Palestinians Rally Around Prisoners On Hunger Strike
At least 1,500 Palestinian prisoners in Israeli jails are on hunger strike in a growing protest movement that has captured the imagination of the Palestinian public. Daily demonstrations are taking place in the West Bank and the Gaza Strip in solidarity with the hunger strikers.
The protest outside the West Bank's Ofer prison this past weekend is now familiar scene. For the past two weeks there have been daily rallies there, and across the West Bank. Some joke that holding the protests close to the prison makes it easy for Israeli authorities to arrest and detain them.
So far, 10 of the jailed hunger strikers have been hospitalized and two are listed in critical condition after maintaining their fast for 70 days. International organizations, including the U.N. and the European Union, have expressed concern that some hunger strikers are near death.
Demands For Changes
Bashir Idiab, head of the Palestinian prisoners' association in the West Bank, says that the hunger strikers have become a cause célèbre in Palestinian society because Israeli prison is a shared experience all Palestinians can relate to.
"The imprisoned Palestinians occupy an important role in Palestinian society. We see them as political prisoners," Idiab says.
Most Israelis aren't even aware of the issue, says Sarit Michaeli, spokeswoman for the Israeli human rights group Btselem.
"I think most Israelis aren't aware of how important the prisoner issue is in Palestinian society," Michaeli says. "For Israelis, even understanding what Palestinians think about these issues is a distant prospect."
Idiab, of the prisoners' association, says hunger strikes have been used by Palestinians prisoners since 1968, and have proven an effective tool for pressing Israel to improve prison conditions. He says the current group on hunger strike has a list of demands that includes more frequent family visits.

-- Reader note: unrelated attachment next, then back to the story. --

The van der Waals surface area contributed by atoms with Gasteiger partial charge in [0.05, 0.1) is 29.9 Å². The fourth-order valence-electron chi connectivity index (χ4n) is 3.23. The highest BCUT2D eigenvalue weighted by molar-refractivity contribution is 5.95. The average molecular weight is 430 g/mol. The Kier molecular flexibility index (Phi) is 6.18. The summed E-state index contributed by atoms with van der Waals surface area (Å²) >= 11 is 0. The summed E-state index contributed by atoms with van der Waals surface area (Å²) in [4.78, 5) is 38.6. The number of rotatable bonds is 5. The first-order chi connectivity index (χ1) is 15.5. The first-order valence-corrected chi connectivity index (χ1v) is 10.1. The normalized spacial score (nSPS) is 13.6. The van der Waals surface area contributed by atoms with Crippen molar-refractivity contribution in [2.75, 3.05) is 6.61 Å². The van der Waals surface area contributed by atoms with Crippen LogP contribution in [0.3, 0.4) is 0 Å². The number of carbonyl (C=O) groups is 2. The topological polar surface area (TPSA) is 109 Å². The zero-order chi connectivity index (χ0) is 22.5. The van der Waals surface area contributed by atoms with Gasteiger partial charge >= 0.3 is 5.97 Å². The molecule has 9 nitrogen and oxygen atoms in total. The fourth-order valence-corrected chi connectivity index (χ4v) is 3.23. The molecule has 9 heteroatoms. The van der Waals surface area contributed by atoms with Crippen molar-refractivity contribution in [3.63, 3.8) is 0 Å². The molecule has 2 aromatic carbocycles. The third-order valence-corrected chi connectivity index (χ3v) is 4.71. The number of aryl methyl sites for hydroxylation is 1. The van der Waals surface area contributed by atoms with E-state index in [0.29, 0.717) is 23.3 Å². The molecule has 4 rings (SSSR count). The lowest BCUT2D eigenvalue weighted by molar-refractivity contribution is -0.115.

But the key demand is an end to administrative detention – or detention without trial. The practice allows Israel to hold individuals for six months at a time without formally charging them or revealing evidence against them. Many are held for years, as the six-month term can be renewed indefinitely.
Part Of Larger Battle
In February of this year, Khader Adnan gained international attention when his 66-day hunger strike led to his release from prison.
Israel says Adnan was deeply involved with Islamic Jihad, a banned militant group that has carried out numerous terror attacks against Israeli civilians. But no evidence was presented to back up the allegation and he was never formally charged.
Since his release, Adnan has made almost daily visits to a protest tent in Ramallah to rally support for the other jailed hunger strikers.
"Since I have come out of jail, my only objective has been to preserve the dignity and safety of prisoners who are still in jail," he says.
As Adnan walks around the protest tent, several people clap and all rise to shake his hand or kiss his cheek. He says he is pushing the Palestinian public to understand that the hunger strikers are part of a larger battle to change Israel's policies toward Palestinians.
"The hunger strike has to be for freedom, not just for improving the life [in prison]. I tell my colleagues who are still in jail, I came before you and gained freedom, I have a strong feeling you will follow me," Adnan says.
Sivan Weitzman, a spokeswoman for the Israeli prison service, says a government committee has been formed to re-evaluate the living conditions and rights of prisoners. But she says that the hunger strikers are only harming themselves.
"We don't directly negotiate with them. There are officials and a committee who deal with their requests and demands. And we hope in the coming days they will announce their findings," Weitzman says.
But most Palestinians are skeptical.
At one recent protest in Ramallah, many spoke of Mahmoud Issa, a Palestinian prisoner and former newspaper editor whom Israel regards as a threat to state security. He has only been allowed two family visits during the last ten years he has spent, mostly in isolation, in an Israeli jail. One of those visits lasted half an hour.
Copyright 2021 NPR. To see more, visit https://www.npr.org.